Individuals with disabilities, individuals like Lois and Elaine, could not fight against these substantial interests...not alone anyway. Enter their personal super heroes. The lawyers from Atlanta Legal Aid Society.  Using what we call the “integration mandate” of the Americans with Disabilities Act in a classic “David versus Goliath” action, these lawyers made sure that the Supreme Court, and eventually the entire country, heard the pleas of these two women.  The court agreed that locking people up for the convenience of government, union, corporate or any other interest is NOT OK and as a result of these two brave women, and some very smart legal aid lawyers, America is now a different place for people with disabilities.  The highest court of the land has said that states must not simply lock people away for convenience. While states are not required to offer any services, if they choose to do so (and all states have chosen to do so) that they must provide services in the most integrated setting appropriate to the needs of the individual.  For most people like Elaine and Lois that setting is in neighborhoods across America.  It has been 20 years since this landmark decision and the Atlanta Legal Aid Society, and 133 other grantees of the Legal Services Corporation continue to serve low-income clients every day.  They still help abused women get protection orders, deal with evictions, benefits and the myriad of other daily necessities legal aid lawyers attend to on behalf of millions of low-income Americans. They change the lives of people every day and sometimes the life they change ends up changing the world. 
NLADA's 2019 Exemplar Awards Dinner
presented the
Social Justice-Themed Art Auction
If you didn’t have an opportunity to participate in NLADA’s first ever social justice art auction but are interested in an evocative piece for your home or office, today is your lucky day! Unsold pieces are now available at deeply discounted rates. It is first come, first serve, so act now!

Here is a little refresher. These pieces were featured in NLADA’s social justice art auction held at the InterContinental Washington, DC – The Wharf on June 12 th . The artwork depicted justice issues ranging from incarceration to political protest. All pieces were generously donated by artists from across the country, and funds raised will directly support NLADA’s mission of expanding access to counsel and safeguarding justice for all. Art can be a transformative force in the pursuit of equal justice for all, and we hope you are as inspired by these powerful works of art as we are!

See below for more available pieces or visit us at http://www.nlada.org/node/2406 1 .

To purchase your piece, email Aileen Moffatt at a.moffatt@nlada.org today.
"Suspicious Suicide"
"Loosie Law"
"A Stricken Lament to Justin Chisum"
Explore our complete art catalogue and learn about remote bidding. 
Catherine Harris (Grandmother “LOVE”)
Where "GOD" is; "LOVE" is & Where “LOVE” is; “GOD” is


Does My Life Puzzle You?
The Pain, The Rain, The Hurricane
There are no other storms like Hurricane on earth
l am the Indescribable Gift
The Missionary with a vision
Extremely large, powerful and destructive storm with very strong winds that occurs, especially in my life.
You have no clue, you will never understand my pain, rain & hurricane
Did you not think that I would not live to tell about your lies
As quoted by my spiritual sister Maya Angelou; "Still I Rise"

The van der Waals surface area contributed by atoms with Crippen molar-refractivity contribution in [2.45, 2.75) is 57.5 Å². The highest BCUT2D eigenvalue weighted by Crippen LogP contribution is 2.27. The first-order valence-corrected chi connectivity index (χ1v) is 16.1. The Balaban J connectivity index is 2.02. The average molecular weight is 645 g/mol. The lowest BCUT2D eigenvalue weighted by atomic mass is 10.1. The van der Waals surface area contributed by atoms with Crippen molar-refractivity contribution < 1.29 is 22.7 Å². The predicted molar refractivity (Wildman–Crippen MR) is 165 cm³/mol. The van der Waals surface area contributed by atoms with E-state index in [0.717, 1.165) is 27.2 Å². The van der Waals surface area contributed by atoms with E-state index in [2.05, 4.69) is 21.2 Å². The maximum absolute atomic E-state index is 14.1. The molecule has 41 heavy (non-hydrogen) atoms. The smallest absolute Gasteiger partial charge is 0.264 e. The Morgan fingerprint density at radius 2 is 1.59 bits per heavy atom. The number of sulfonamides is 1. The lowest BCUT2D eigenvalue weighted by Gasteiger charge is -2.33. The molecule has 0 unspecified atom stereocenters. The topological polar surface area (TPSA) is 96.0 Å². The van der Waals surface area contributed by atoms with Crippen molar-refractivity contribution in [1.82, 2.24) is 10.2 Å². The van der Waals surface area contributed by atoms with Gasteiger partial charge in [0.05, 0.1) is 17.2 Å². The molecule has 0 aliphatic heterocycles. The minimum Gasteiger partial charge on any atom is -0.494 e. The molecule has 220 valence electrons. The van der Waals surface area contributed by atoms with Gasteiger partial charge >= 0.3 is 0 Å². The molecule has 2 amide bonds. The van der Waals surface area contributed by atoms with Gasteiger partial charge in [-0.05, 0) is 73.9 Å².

In spite of danger and hardship
I continue to live to love my family
I can hear the echo from my Master saying to me "PULL THROUGH, GET THROUGH, you did it, you survived."
Sit back and rest now, let me put a finishing touch on your life in spite of the lies, you SURVIVED
I am your Master, you are my Ambassador, an accredited diplomat sent by me, your Father God, your Master. You SURVIVED , you can rest, no more lies
The additional pain and suffering.
Goodbye PAIN, Goodbye RAIN, Goodbye Hurricane
I have now reached my new aim.
The Echo, The Echo I keep hearing, no more tears, victory is here. I SURVIVED, JUSTICE is here, Change is here.
Rethink, Retool, Rebuild, from the Hurricane
Echo, the Echo I keep hearing, You were obedient, you took the beatings, I will now help you to Master your dreams. You Survived my Missions.
What is Self-Care, and why it's so important to our daily lives?

SELF-CARE (definition)
Is any activity that we do deliberately in order to take care of our mental, emotional, and physical health. Although it's a simple concept in theory, it's something we very often overlook. Good self-care is key to improved mood and reduced anxiety.

In an effort to better promote and exercise Self-Care...


For inquiries about renewing your membership or how to join NLADA please contact membership@nlada.org .   
Help us expand our community to your colleagues and peers!

Client Members who   sign up together  may receive a free membership.

Your Chair, Regina Kelly CHALLENGES YOU to bring in 5 members or more for additional chances of  FREE memberships with the offer above.

Sign up two new client members and your next membership is on us!

New Client Member Resources

Did you know NLADA has a special membership category just for clients?  

Through a NLADA membership, clients engaged in the world of equal justice can take advantage of all of NLADA’s standard member benefits, along with our specially-curated content and engagement opportunities just for clients, including:

  • Curated news and information.
  • Access to the free Client Member listserv (OPEN NOW!).
  • Opportunity to engage through the NLADA Client Council and weigh in on important issues facing clients across the country.
  • Tailored programming at the Annual Conference.
  • Steep registration discounts.
Upcoming NLADA Events